I make no apologies concerning my utter disdain for Equine Canada’s pro-slaughter stance. Therefore, I rarely miss an opportunity to drag them for their varnished perspective of the horse slaughter industry.
On the rare occasion when Equine Canada have mentioned horse slaughter at all it is always a pre-rehearsed talking point that’s usually just plain wrong. And while there may be a schism within EC with regard to slaughter, you know on which side the group’s bread is buttered since they are funded by Agriculture and Agri-Food Canada (AAFC).
Who does the EC really represent except elite athletes and Agri-Food Canada anyway? Consider that Canada’s dichotomous pro-slaughter “horse welfare” group HWAC, along with the primarily pro-slaughter provincial horse federations, have been recognized by Equine Canada as their partner for horse welfare in Canada. Of course HWAC makes known their alliance with American extreme pro-slaughter groups United Horsemen, United Organizations of the Horse, and the apparently defunct IEBA, one of many alphabet companies set up by Sue Wallis. EC doesn’t speak for the average rider, and certainly not for horses. So it is a paradox, that, despite the occasional horse welfare cheerleading by EC, they are utterly silent when it comes down to the issue of the dual commodity riding/meat horse.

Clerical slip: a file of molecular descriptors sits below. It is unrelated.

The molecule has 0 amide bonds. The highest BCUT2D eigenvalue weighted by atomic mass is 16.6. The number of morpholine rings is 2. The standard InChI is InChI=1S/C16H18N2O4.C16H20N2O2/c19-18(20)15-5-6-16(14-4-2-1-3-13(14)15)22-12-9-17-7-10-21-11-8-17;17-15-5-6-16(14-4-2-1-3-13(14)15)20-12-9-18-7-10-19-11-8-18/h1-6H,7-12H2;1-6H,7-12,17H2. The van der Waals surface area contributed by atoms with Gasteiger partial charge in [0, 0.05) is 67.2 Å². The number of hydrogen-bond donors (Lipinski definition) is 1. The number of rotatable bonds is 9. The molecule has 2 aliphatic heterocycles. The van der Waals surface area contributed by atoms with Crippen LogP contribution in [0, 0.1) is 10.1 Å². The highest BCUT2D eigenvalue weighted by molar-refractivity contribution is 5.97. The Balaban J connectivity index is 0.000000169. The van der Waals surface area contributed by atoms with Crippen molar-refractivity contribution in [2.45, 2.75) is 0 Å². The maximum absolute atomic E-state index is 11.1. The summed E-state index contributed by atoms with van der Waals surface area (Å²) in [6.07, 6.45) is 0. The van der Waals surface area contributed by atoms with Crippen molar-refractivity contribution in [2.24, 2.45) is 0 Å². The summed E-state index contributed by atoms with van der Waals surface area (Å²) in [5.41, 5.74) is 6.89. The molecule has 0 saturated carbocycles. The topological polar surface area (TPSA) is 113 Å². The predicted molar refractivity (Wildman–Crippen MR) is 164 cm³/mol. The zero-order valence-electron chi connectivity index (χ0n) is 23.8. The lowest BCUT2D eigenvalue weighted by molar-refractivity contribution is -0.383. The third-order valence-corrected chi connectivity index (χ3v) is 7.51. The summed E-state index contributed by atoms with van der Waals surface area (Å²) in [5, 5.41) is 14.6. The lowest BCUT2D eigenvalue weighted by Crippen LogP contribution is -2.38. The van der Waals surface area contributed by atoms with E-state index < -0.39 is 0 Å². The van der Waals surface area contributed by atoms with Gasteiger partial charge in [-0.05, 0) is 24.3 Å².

The comment below was taken from a Facebook group – it was posted by a former Equine Canada employee. For the record, these incendiary comments about Canada’s National Horse Advocacy group are patently false. I wonder if this individual has ever given any consideration to any of the humane and consumer safety and traceability issues that remain unaddressed by their former employer, no matter how many people make up their various committees?
Commercial pressures will always tend to overwhelm safety concerns, unless there are individuals or groups that work to expose abuses – so who are the true radicals here?